Coastal restoration projects receive local support and federal funding

TIFFANY HEITZ / USFWS
TIFFANY HEITZ / USFWS

US Fish and Wildlife Service, Bay Area community contribute to wetland, habitat restoration efforts  

Under the National Coastal Wetlands Conservation Grant Program, the U.S. Fish and Wildlife Service (USFWS) awarded just over $5 million to fund nine California coastal projects, six of which are located in Northern California.

The federal grants are part of a $20 million award given to 28 projects of more than 10,000 acres of coastal wetlands and habitats to protect, restore or enhance.

State and local governments, private landowners and conservation groups will also provide an additional $20 million to fund the 28 wetland restoration projects.

The California State Coastal Conservancy received money to fund the Integrated Restoration in San Francisco Bay (IRSFB) Project, the South Bay Salt Pond Restoration Project (SBSPRP) and the Eel River Estuary Preserve Enhancement Project (EREPEP). IRSFB received $500,000 and the other projects received $1 million each in grants.

IRSFB will enhance 100 acres of native habitat, protecting shoreline, minimizing erosion and maintaining coastal processes while protecting and improving habitat for fish, birds and other estuarine species. In addition, IRSFB will protect numerous species including fish, endangered birds and special status species.

According to the USFWS, wetlands have been destroyed to make room for urban development and agricultural use, but conservation of wetlands enhances flood protection and water quality. Additionally, wetland conservation protects biodiversity and supports coastal wetland-dependent wildlife.

The California State Coastal Conservancy will also restore historical hydrological linkages, estuarine functions and aquatic and terrestrial habitat conditions to 227.3 acres of wetlands and associated uplands in the Eel River Estuary.

Eel River has experienced a decline in fish population like salmon, steelhead and green sturgeon due to the loss of aquatic habitat. The estuary is a critical habitat for juvenile salmonid species; restoration will restore critical fish passage and nursery habitat.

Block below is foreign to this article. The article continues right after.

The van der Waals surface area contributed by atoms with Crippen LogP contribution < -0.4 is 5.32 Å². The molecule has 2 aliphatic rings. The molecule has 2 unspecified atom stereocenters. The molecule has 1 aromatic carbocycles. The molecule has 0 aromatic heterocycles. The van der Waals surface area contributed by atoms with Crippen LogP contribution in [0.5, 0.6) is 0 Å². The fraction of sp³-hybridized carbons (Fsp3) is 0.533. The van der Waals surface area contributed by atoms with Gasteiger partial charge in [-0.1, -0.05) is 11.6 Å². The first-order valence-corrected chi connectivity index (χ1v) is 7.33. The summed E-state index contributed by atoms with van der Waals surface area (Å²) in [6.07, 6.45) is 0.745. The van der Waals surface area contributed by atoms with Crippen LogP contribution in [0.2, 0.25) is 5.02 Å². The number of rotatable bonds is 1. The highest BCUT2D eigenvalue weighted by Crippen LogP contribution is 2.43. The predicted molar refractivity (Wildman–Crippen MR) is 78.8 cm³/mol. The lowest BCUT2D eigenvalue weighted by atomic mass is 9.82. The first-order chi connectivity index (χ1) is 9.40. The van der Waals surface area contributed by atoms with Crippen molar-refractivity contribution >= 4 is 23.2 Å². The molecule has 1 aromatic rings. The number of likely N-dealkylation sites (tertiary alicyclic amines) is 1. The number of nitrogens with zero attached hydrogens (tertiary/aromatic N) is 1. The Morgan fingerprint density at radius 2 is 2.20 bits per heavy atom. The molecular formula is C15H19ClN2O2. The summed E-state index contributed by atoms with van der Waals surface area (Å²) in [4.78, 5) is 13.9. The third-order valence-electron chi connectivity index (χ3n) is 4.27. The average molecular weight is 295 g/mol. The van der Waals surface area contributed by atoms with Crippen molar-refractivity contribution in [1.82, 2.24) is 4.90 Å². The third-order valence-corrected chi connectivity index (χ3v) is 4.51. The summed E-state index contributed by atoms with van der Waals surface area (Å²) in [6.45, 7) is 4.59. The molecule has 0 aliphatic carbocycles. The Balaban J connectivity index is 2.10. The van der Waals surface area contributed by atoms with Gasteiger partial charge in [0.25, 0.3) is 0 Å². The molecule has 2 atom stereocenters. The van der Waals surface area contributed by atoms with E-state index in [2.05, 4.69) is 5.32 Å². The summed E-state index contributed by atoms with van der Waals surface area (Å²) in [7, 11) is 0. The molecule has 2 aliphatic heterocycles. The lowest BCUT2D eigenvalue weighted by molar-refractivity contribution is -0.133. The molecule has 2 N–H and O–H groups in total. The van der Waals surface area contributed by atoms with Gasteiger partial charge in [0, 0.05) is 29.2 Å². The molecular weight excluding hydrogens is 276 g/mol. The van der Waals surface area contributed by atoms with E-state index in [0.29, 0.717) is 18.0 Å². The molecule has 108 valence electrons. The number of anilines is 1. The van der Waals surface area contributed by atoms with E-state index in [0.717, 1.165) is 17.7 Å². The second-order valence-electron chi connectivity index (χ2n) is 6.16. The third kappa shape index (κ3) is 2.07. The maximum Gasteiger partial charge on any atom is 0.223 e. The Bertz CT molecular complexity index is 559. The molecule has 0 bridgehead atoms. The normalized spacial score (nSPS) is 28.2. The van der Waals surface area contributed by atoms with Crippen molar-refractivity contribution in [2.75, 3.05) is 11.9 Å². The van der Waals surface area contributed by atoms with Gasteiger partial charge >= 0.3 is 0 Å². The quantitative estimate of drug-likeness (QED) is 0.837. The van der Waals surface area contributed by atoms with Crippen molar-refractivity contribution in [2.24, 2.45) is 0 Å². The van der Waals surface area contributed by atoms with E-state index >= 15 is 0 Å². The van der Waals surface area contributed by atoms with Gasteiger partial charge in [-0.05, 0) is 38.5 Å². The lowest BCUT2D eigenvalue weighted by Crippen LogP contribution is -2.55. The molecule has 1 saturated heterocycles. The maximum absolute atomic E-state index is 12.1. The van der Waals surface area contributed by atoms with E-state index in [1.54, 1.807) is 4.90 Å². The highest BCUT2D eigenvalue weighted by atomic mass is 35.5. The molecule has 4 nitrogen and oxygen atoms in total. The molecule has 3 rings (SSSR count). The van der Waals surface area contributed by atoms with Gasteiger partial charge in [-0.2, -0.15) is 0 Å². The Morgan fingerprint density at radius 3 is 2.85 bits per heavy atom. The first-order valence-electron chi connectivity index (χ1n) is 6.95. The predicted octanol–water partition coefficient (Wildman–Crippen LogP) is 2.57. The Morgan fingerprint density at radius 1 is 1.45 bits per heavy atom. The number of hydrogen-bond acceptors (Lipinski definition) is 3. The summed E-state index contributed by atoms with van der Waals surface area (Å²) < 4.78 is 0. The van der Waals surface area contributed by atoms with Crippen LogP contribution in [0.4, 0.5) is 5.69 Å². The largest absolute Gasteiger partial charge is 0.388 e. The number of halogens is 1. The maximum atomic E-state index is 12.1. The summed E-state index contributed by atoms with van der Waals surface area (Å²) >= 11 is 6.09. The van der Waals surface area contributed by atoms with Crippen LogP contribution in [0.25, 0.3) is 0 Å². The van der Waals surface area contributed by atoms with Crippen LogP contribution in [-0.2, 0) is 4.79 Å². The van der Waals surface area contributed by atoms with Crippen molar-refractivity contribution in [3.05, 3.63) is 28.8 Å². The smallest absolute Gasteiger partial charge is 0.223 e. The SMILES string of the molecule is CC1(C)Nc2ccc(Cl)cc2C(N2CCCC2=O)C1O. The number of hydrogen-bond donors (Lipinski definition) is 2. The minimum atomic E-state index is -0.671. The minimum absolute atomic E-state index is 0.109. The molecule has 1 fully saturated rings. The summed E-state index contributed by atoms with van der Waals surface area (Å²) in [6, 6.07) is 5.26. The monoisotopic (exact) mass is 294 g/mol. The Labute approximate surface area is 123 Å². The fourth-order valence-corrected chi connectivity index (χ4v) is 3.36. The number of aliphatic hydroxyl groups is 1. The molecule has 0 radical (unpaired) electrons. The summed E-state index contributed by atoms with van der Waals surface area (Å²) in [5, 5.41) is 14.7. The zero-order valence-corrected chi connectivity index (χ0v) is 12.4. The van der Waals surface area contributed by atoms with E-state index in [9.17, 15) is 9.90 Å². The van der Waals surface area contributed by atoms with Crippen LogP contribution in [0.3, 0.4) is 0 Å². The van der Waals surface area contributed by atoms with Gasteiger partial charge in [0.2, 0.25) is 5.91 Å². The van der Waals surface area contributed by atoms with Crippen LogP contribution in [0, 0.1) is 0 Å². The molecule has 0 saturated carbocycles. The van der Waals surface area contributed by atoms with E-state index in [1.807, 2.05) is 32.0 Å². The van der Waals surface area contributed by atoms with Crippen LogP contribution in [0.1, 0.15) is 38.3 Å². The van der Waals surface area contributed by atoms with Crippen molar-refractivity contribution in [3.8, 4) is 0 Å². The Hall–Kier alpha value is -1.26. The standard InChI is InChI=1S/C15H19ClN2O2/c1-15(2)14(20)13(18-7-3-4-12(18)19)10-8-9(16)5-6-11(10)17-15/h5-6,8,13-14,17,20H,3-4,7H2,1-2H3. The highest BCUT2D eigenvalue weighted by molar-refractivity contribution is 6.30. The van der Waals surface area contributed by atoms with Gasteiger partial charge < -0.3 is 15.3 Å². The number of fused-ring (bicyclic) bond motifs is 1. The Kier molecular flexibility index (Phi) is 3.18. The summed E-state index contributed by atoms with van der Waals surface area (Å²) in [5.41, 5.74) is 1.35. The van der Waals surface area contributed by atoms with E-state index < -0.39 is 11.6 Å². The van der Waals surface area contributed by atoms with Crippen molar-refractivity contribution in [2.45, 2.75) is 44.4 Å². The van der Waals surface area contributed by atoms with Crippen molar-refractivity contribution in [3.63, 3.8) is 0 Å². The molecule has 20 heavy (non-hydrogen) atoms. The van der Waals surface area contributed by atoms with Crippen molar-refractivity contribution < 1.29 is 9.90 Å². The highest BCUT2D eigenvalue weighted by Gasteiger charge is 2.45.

“The project will restore 1,250 acres of fish and wildlife habitat in the Eel River Estuary Preserve,” said Project Manager Michael Bowen.

The SBSPRP includes three major areas of the South Bay — the Alviso Ponds, Ravenswood Ponds and Eden Landing Ponds.

The grant will be used specifically for pond A1, a small salt pond at the Alviso Ponds. Pond A1 is one of 23 ponds within the Alviso Ponds project, and it will help recover lost biodiversity and ecosystem functions.

“[The grant] will be used to leverage more local and state funding and make a significant difference in improving the vitality of the San Francisco Bay,” said Brenda Buxton, deputy program manager of the San Francisco Bay Conservancy Program.

The main goals of the project include restoring and enhancing a mix of wetland habitats, improving flood management in the South Bay and providing wildlife-oriented public access and recreation.

Upon its completion, the SBSPRP will restore 15,100 acres of tidal wetlands and habitats.

In addition to the funds received from the USFWS, local communities started efforts to raise money for wetland protection and restoration. In the Bay Area, wetlands have been depleted over the years, decreasing from 350,000 acres to about 30,000 acres. The AA initiative was created to gain local support and raise revenue for restoration projects in the Bay Area.

Jeffrey Cardenas, Santa Clara County coordinator for the Yes on AA campaign, explains that although the San Francisco Bay is one of the largest and most influential bays in the nation, it receives less federal funding than east coast bays, which aren’t as big or economically significant.

In June, voters from all nine Bay Area counties will vote on measure AA, which will implement a $12 parcel tax on all residential, commercial and industrial properties in the South Bay to protect and restore the San Francisco Bay and its wetlands.

“It sends a message to the state and federal government about the necessity for [funds] so that hopefully we can get what we should be receiving now […] It’s important that the state and federal governments are able to contribute other funds as well,” Cardenas said.

The San Francisco Bay Restoration Authority will distribute the revenue collected from the parcel tax through grants so that anyone with a restoration proposal can apply to receive funds.

“[Under Measure AA] distribution of money has to happen equitably so that all areas of the Bay Area benefit,” Cardenas said.

If locals approve the measure, it could be the first time in history that a region as large as the Bay Area places a parcel tax to collectively pay for restoration projects.
Written By: CARLA ARANGOcity@theaggie.org